John Bibby
 
John is a Policy Officer at Shelter.

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By John Bibby

Right to Buy one-to-one replacement falling short in London

The commitment to build a replacement for every social rented home sold through the Right to Buy scheme is not being fulfilled in London, just as across the country. In 13 boroughs there have been exactly no replacement homes built for the 2,877 social rented homes sold.

We wrote recently about the national failure to replace social rented homes sold through Right to Buy. Back in December 2011, when the government increased the discounts available to tenants, they said that the revitalised scheme would “ensure every home sold is replaced”.[i]

The commitment to replace the sold homes was about as solid a commitment as they come. The announcement stated that:

“Ministers are committed to ensuring that there is no reduction in the number of affordable homes – so for the first time any additional home bought under the scheme will lead directly to the provision of a new affordable home for rent on a one-to-one basis.”

But since the commitment was made 26,184 social rented homes have been sold through Right to Buy across England and only 2,712 replacement homes either started or bought. The ratio of replacement has been ten homes sold for every one replaced, nowhere near one-to-one.

Of course it can take a bit of time to build a home, so we should expect a bit of lag in the statistics; but it’s important to remember here that we’re talking about housing starts, when work begins onsite, rather than housing completions – when the home is finished.

Right to Buy has always been particularly controversial in London due to the relatively large number of homes still in council ownership, huge number of people waiting for a social rented home, the typically high value of the homes bought cheaply by tenants, and the number of Right to Buy homes that end up in a poor condition in the private rented sector.

Just as in the rest of the country replacement in London is nowhere near approaching one-to-one replacement.

Across the city 6,973 social rented homes have been sold through Right to Buy since the discounts were increased and 825 replacements started or bought. While that still leaves a gaping shortfall of over 6,000 unbuilt homes, the ratio of sales to replacements is eight-to-one.

But using averages disguises the wide divergence across the capital in the level of replacements for homes sold through Right to Buy. Because while in some parts of London replacements are being built, in others there is nothing at all. So in one borough (Barking & Dagenham) the number of replacements approaches the one-to-one that was committed to, but in 13 there’s not been a single replacement.

At 2,877, the Right to Buy sales in these 13 boroughs accounts for nearly half of total London sales, but not one home has been started or bought to replace social rented homes lost. That’s a replacement ratio of 2,877-to-zero in boroughs that, together, have almost 100,000 people and families waiting for social rented homes (a full table with all the stats is reproduced below).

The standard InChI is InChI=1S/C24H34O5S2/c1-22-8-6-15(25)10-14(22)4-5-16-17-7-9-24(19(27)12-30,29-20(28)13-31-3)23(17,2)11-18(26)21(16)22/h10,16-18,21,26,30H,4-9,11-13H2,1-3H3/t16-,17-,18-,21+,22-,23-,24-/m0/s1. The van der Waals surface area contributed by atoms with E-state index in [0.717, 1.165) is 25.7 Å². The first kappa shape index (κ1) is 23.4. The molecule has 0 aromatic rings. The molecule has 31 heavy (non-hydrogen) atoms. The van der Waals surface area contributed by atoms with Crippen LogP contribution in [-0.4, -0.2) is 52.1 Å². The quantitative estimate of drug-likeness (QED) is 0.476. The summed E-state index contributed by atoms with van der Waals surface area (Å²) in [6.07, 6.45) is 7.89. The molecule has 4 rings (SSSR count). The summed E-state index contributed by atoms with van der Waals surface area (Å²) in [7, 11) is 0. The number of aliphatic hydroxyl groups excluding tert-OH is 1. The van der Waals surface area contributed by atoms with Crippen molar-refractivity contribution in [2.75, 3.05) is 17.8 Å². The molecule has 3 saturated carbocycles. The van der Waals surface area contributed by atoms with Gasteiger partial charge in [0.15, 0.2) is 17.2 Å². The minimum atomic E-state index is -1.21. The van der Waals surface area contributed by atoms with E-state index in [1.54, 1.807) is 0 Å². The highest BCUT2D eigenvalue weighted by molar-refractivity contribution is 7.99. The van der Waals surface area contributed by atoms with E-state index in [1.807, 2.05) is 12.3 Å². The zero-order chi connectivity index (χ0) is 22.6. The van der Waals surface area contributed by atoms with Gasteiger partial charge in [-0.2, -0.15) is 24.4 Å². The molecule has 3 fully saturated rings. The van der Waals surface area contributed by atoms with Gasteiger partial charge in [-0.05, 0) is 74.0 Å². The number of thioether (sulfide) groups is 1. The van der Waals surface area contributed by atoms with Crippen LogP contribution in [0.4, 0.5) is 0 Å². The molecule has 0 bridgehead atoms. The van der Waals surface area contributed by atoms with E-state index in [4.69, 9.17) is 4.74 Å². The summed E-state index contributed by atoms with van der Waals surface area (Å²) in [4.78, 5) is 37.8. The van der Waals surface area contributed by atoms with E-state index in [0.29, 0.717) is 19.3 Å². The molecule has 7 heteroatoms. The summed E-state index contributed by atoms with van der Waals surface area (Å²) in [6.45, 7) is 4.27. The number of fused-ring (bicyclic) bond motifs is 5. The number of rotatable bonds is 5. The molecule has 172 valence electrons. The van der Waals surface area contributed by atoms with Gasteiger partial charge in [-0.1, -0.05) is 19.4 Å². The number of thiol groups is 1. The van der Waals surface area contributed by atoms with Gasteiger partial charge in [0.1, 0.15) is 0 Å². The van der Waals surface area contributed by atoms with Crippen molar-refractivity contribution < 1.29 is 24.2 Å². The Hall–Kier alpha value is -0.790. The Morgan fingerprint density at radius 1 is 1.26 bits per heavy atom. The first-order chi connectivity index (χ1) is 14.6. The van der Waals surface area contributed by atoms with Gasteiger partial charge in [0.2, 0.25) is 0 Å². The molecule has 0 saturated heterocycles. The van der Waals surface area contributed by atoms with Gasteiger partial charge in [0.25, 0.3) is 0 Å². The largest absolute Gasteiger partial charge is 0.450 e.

London’s not alone in having large pockets where barely any replacement homes are being built at all. In Manchester, despite 598 Right to Buy sales, only 2 replacement homes have been started. In Kent, despite 257 sales, there have been only 10 replacements.

It’s easy to get lost in the numbers when we talk about affordable housing, but it’s important to see this failure in context and to understand its implications.

The context in London is particularly bleak. In recent years, the number of people getting a raw deal in the private rented sector has swollen across the capital. Homelessness has increased. And social house building across parts of London has ground to a complete stop, reflecting the national trend.

The failure to replace homes sold through Right to Buy will likely mean a continuation of this trend. A third of Right to Buy homes end up in the private rented sector. Without replacements, the private rented sector will increasingly be the only option for the most vulnerable Londoners. For those who can’t access or afford private renting, the result will be homelessness.

The solution to all of this is clear; it’s building more genuinely affordable homes. And that starts with sticking true to one-to-one replacement.

Detailed borough-by-borough breakdown of Right-to-Buy replacements

Borough

Replacements started

RTB sales

Sales for each replacement

Social housing waiting list

Barking and Dagenham

417

488

1

11,024

Barnet

3

229

76

1,045

Bexley

NA

NA

NA

3,481

Brent

0

168

zero replacement

5,102

Bromley

NA

NA

NA

3,126

Camden

21

195

9

22,409

City of London

0

23

zero replacement

476

Croydon

0

175

zero replacement

5,102

Ealing

0

274

zero replacement

10,676

Enfield

37

287

8

2,237

Greenwich

0

567

zero replacement

11,375

Hackney

70

203

3

7,926

Hammersmith and Fulham

0

130

zero replacement

433

Haringey

0

383

zero replacement

9,203

Harrow

0

81

zero replacement

687

Havering

6

212

35

2,271

Hillingdon

0

308

zero replacement

3,606

Hounslow

5

154

31

6,842

Islington

61

345

6

17,860